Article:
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Q. What’s behind Conor Maynard’s vocal sound?

Conor Maynard’s performance in this video is almost certainly not the one you can hear, though it may very well have been recorded using the same mic. Watch the video below.Conor Maynard’s performance in this video is almost certainly not the one you can hear, though it may very well have been recorded using the same mic. Watch the video below.

I was listening to Conor Maynard’s YouTube cover of Shawn Mendes’ ‘Stitches’ (, and wondered if you could provide any insight into what he used to get that huge, rich vocal tone. Any time I record vocals over a piano backing I seem to end up with a harshly bright or ‘present’ vocal that does not blend with the piano at all. I use the Synthogy Concert D piano software instrument, which I love the tone of, but just cannot seem to blend it nearly as well as this example. I am sure there is compression, reverb, and possibly delay being used but the amounts or specific tricky settings are what I am really curious about.

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Mike Senior replies: Well, the first thing to point out is that we’re not hearing Maynard through the microphone shown in the video itself — his line has clearly been recorded separately. (If you need any convincing, check out 2:19, where the audio track and his mouth disagree on the first word of “I’ll be needing stitches”.) That said, the large-diaphragm condenser mic shown in the video might well have been used for the recording session, as the tone is very much what I’d expect from a microphone like that.

If you listen to the word “deeper” at around 0:31, the ‘p’ produces a bit of a ‘pop’, so I’d guess that Conor was working close enough to the microphone that the popshield was unable to sufficiently block the wind-blasting of his plosives — in other words, a distance of eight inches or fewer. This surmise is further supported by the richness of the vocal’s low end, which would have been strongly boosted by the proximity effect at that close range, and the audibility of extraneous mouth noises (eg. on “(be)fore” at 0:19 or “sore” at 0:26), which don’t project nearly as well as other elements on a sung performance. I suspect that the mic was placed directly in line with his mouth too, because plosive blasts tend to be pretty directional, and we probably wouldn’t have heard them had the mic been more off-axis. This kind of mic position is something of a mixed blessing in terms of a vocal’s high spectrum, however: on the one hand it typically captures plenty of intimate, pop-tastic breathiness; but on the other hand it tends to overemphasise the sibilants (‘s’ and ‘sh’ sounds), fricatives (‘f’ and ‘th’ sounds), and noisy stop-consonants (‘t’ and ‘k’ sounds) as well. So one of the primary concerns when recording vocals of this type is how you deal with that.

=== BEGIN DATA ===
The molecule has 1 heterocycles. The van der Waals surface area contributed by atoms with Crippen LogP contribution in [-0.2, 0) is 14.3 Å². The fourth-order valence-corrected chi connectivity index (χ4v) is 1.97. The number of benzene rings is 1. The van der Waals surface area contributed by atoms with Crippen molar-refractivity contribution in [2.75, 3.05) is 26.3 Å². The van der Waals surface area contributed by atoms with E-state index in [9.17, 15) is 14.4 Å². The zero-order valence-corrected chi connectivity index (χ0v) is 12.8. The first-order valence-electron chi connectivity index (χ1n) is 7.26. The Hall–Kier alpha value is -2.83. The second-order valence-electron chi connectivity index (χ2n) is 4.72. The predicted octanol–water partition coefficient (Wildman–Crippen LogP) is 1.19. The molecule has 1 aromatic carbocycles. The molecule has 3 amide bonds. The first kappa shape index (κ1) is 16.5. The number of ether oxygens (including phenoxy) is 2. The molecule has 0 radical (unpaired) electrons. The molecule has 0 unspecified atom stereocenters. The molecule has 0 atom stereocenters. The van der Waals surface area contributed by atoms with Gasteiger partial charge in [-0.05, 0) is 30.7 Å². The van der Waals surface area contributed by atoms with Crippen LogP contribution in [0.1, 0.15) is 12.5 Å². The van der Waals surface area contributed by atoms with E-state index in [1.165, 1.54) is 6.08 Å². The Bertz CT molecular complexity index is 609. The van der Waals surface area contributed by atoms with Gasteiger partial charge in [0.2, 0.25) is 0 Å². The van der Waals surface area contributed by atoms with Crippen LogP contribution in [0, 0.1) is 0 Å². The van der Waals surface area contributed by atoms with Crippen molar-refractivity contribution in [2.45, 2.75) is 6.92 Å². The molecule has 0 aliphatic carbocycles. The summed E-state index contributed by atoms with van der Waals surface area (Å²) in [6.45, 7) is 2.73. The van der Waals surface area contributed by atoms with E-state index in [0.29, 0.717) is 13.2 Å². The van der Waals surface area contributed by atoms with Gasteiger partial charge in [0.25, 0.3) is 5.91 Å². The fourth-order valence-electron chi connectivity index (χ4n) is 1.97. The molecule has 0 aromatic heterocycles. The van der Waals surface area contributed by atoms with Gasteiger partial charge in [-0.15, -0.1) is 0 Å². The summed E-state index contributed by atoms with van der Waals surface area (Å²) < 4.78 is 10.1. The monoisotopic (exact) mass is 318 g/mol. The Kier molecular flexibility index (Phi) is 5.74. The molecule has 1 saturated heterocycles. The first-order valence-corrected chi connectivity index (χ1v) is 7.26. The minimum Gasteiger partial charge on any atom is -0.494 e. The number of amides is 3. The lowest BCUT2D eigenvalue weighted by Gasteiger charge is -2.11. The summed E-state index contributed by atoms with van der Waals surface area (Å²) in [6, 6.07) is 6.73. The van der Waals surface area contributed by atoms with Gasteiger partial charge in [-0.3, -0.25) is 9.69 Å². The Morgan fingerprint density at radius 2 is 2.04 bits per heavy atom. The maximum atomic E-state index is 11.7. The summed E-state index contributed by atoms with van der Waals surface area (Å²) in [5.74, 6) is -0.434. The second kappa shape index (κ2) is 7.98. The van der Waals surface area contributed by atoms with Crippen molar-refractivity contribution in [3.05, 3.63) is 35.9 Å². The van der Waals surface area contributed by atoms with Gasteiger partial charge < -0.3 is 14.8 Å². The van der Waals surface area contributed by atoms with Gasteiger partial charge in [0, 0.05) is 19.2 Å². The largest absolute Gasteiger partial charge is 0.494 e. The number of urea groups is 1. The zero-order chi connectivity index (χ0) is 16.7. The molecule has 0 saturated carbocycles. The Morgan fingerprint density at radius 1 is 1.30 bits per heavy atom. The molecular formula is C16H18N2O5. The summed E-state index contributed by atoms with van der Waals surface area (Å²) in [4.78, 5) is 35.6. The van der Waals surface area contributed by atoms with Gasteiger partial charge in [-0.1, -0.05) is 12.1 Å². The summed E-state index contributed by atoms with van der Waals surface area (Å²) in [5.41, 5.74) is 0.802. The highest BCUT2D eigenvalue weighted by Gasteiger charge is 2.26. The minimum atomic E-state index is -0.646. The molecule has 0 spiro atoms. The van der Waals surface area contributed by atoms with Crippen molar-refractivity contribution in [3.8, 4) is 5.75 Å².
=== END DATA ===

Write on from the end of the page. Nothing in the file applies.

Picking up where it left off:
One approach is to get the singer to replace these sounds with less harsh-sounding versions — for example, adjusting ‘s’, ‘f’, and ‘t’ sounds to more closely resemble ‘z’, ‘v’, and ‘d’. Although you might think it would quickly make nonsense of the lyrics, in practice listeners are remarkably tolerant of this in practice. The exact choice of mic can make a big difference too, as most large-diaphragm condensers boost the high end of on-axis sounds, and the exact nature of this boost can vary a great deal between models.

Like almost every other mainstream pop vocal these days, this has almost certainly been buffed with judicious pitch-correction processing. If you don’t normally pitch-correct your vocal recordings, then this may be part of the reason they don’t seem to blend as well as this — pitching isn’t just a musical issue, because sounds that are in tune also sit better in the mix. It’s also clear that the level of the vocal has been extremely tightly controlled at mixdown, as likely as not by a combination of fairly heavy compression and detailed fader automation, and again this level solidity contributes to the sense that the vocal blends naturally with the piano — for example, it never seems to leap out further in front by being momentarily too loud.

As you’ve probably already realised, this kind of vocal sound needs additional high-frequency emphasis at mixdown, but the difficulty with that is avoiding overemphasis of the noisy consonants (especially sibilants) at the same time, so another key task is careful consonant management. If the recording’s been carefully done, a de-esser may be all that’s required to rebalance things, but in practice many mix engineers employ much more labour-intensive methods where maximum vocal brightness is required. For example, some will edit all the consonants onto a different track, and then boost the high frequencies only the consonant-free track, while others use fader and EQ automation to adjust the character of each consonant manually.

If you give all those steps enough time (and they do often take a while!), I don’t think you’ll actually find too much difficulty getting the vocal to blend in the final mix. Just a touch of feedback delay and plate reverb (as in Maynard’s case) should give you all the ‘glue’ and sustain you need. Do consider de-essing the sends to both of those effects, though, and EQ the reverb return to avoid a build-up of muddy low-mid range, given that the dry vocal has a lot of energy in that region.